Recently, the Pennsylvania Superior Court held in Minnesota Fire & Cas. v. Greenfield, et al., No. 651 MDA 2001, 2002 Pa. Super. 260 (Aug. 9, 2002), that an insurer does not have a duty to defend or indemnify a policyholder for claims captioned as negligence arising out of the policyholder’s sale of heroin to the victim who subsequently overdosed. This marks not only a win for William T. Salzer and Kori Connelly of the Insurance Coverage Practice Group of Swartz Campbell LLC, but is an important decision with significant consequences for the obligations of insurers to policyholders accused of participating in inherently dangerous and illegal activities.
In the underlying action, the parents of the decedent, Angela Smith, filed a wrongful death claim against the policyholder, Michael Greenfield, alleging that he negligently caused the death of their daughter by his sale of heroin to her and his subsequent failure to seek medical assistance once it appeared that Smith was comatose. The policyholder pled guilty to involuntary manslaughter, delivery of a controlled substance and abuse of a corpse.
In a 2-1 decision, the Superior Court held that the death of Smith resulted from an intentional act–namely, the sale of heroin by Greenfield, and was, therefore, excluded by the intended/expected harm exclusion in the homeowners policy. The Court likened the wrongful death claim arising from the insured’s sale of heroin to claims arising from the sexual molestation and abuse of children, where the inferred intent doctrine has been utilized to deny coverage to abusers.
The doctrine of inferred intent was first applied by the Third Circuit in Wiley v. State Farm Fire & Casualty, 995 F.2d 457 (3d Cir. 1993), to defeat coverage for claims of sexual assault brought by a thirteen-year-old against her uncle, who later pled guilty to criminal charges. The Third Circuit held that the criminalization of child abuse places the insured on notice of the societal understanding that harm arising from such conduct is inseparable from its performance. The court, in essence, refused to allow the insured to deny that committing a sexual act with a child was not substantially certain to result in harm.
The Superior Court, in Greenfield, agreed with the Wiley holding, stating that the criminalization of the provision of drugs, such as heroin, placed the policyholder on notice that harm was likely to result from the use of the drug. Judge Klein wrote, “[w]hile Greenfield may not have intended that Angela Smith die, the risk of adverse effects from taking heroin is not unexpected, be those adverse effects of sickness or even death.” Id., Slip Op. at p. 7.
The Superior Court majority reasoned that "[t]he sale and possession of heroin are illegal. It is not illegal for some nebulous reason, but illegal because of the inherent harm caused by heroin. . . . It is inconceivable that Smith and Greenfield were somehow unaware of the hazards associated with the use of heroin.” Id., Slip Op. at p. 9 (footnote omitted). The author of the majority opinion, Judge Richard Klein, stated that although Greenfield may not have intended Smith’s death, one could infer Greenfield’s intent to harm because of the known risks involved. The court concluded that the knowledge of the dangers of heroin was so universal that the intent to harm could be inferred, as the result of the transaction (Smith’s overdose) was foreseeable, expected and substantially certain to occur.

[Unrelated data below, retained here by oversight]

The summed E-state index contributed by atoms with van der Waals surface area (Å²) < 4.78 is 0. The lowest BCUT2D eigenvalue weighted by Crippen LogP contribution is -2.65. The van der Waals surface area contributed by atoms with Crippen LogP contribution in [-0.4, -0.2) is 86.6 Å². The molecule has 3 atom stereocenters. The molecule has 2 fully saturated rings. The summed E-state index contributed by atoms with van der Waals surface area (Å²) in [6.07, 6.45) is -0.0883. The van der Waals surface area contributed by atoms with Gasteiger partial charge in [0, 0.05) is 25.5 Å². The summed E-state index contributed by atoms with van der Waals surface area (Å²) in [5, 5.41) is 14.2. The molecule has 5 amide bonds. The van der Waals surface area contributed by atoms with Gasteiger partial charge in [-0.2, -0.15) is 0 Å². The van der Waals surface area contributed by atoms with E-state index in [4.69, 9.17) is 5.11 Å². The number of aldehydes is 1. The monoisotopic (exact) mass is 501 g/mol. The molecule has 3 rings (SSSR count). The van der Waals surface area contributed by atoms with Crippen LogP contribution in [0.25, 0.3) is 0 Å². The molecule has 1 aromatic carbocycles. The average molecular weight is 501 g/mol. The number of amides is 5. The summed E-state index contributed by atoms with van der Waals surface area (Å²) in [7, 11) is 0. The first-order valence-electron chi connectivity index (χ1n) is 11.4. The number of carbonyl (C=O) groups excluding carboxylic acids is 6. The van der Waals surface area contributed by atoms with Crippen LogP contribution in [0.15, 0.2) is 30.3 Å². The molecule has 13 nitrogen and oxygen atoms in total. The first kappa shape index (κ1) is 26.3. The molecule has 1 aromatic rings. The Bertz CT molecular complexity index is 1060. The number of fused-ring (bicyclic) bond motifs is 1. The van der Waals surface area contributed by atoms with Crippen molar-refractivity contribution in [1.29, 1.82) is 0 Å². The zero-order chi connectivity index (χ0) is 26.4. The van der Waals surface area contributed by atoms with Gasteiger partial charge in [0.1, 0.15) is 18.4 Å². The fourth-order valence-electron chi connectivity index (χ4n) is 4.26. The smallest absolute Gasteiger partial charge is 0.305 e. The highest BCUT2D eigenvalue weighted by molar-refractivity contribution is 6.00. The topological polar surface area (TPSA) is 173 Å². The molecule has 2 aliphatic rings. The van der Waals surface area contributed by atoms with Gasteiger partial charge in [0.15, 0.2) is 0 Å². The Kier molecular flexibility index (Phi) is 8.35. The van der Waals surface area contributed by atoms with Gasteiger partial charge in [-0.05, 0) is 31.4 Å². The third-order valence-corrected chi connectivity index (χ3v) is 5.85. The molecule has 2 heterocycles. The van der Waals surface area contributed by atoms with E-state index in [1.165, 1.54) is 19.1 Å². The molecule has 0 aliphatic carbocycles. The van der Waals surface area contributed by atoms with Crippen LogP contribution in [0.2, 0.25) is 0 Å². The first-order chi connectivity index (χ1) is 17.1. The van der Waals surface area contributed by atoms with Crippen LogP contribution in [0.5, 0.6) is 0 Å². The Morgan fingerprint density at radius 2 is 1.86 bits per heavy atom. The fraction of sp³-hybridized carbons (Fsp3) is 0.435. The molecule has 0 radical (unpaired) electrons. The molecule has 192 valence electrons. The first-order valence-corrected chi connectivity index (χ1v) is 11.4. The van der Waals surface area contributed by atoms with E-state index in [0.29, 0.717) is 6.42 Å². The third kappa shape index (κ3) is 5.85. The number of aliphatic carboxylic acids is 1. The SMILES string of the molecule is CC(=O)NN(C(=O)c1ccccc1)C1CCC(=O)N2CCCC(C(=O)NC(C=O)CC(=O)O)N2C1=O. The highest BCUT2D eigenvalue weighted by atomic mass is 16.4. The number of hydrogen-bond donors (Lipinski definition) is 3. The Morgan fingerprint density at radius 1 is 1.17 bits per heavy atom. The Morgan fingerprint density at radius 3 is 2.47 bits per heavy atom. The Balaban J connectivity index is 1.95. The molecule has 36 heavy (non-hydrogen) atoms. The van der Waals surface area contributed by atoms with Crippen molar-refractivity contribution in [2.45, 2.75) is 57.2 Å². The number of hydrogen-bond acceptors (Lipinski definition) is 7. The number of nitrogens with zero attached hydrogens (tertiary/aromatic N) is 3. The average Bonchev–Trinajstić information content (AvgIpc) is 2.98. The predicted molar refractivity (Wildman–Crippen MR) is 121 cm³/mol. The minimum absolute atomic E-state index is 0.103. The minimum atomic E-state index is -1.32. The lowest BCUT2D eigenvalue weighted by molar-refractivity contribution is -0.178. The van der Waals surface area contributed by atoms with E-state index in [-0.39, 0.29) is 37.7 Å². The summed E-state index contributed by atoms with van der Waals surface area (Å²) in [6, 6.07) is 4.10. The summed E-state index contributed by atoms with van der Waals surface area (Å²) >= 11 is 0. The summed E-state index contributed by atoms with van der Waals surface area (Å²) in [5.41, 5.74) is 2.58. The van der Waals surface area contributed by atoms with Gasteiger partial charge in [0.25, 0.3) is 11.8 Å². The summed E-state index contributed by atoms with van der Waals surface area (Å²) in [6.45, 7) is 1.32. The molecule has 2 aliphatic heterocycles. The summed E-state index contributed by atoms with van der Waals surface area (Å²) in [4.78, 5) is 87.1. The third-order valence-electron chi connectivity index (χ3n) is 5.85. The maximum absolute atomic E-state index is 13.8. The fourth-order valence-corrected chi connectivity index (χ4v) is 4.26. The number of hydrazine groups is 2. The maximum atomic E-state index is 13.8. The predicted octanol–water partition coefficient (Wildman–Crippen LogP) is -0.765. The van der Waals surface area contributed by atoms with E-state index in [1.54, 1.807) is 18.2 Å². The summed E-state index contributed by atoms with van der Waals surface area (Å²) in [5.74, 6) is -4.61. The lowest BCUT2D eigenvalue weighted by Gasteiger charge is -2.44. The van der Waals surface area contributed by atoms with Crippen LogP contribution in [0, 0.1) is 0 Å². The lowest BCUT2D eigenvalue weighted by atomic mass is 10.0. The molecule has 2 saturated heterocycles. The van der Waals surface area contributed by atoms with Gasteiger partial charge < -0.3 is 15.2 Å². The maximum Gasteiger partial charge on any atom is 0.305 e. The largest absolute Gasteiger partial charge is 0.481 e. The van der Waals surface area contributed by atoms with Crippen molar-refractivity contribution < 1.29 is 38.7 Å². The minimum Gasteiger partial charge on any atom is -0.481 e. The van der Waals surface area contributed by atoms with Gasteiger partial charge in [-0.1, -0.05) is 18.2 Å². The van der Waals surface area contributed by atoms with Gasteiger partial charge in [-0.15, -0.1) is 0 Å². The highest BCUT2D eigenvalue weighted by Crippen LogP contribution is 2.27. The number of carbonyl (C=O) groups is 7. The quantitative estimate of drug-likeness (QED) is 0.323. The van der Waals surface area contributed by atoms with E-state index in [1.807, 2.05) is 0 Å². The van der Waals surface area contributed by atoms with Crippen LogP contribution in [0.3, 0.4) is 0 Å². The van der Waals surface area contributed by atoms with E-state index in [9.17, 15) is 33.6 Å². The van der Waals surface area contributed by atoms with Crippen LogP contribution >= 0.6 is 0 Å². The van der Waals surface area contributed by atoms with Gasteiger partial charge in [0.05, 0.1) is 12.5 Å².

In addition, Judge Klein held that the public policy of the Commonwealth dictated that the insurer had no duty to defend or indemnify the policyholder, as insurance companies should not be required to “provide insurance for heroin dealers.” Id., Slip Op. at p. 14.
This decision marks the first application of the inferred intent doctrine in Pennsylvania beyond the child sexual abuse cases. It is unclear, however, whether this doctrine will be applied to any other criminal wrongdoing. For example, the United States District Court for the Eastern District of Pennsylvania recently refused to apply the inferred intent doctrine to exclude coverage for a claim of civil rights violations asserted against a police officer arising out of a shooting. Titan Indem. Co. v. Cameron, 2002 U.S. Dist. Lexis 14156 (E.D. Pa. July 30, 2002).
The Smiths, on behalf of themselves and their decedent daughter, have petitioned the Pennsylvania Supreme Court for certiorari in this matter. If the Pennsylvania Supreme Court grants an allowance of appeal, the Supreme Court will not only address the breadth of the inferred intent doctrine, but also the issue of when public policy bars insurance coverage for an insured’s misconduct. The public policy defense was articulated by Justice Newman and former Chief Justice Flaherty in their concurring opinion in Mutual Benefit Ins. Co. v Haver, 725 A.2d 743 (Pa. 1999), where the justices stated that requiring an insurance carrier to defend and indemnify a claim against a pharmacist for providing drugs to a patient without a prescription would violate the public policy of Pennsylvania.
If the Supreme Court affirms the Superior Court’s use of the inferred intent doctrine in Minnesota Fire, the holding may portend its use in other contexts involving criminal wrongdoing short of subjective intent to harm. Policyholders will contend that the holding should be limited to injurious conduct involving use of unlawful substances. Insurers may seek to apply the inferred intent doctrine to other instances of criminal wrongdoing with unforseen adverse consequences, such as the knowing or criminally negligent provision of alcohol to minors.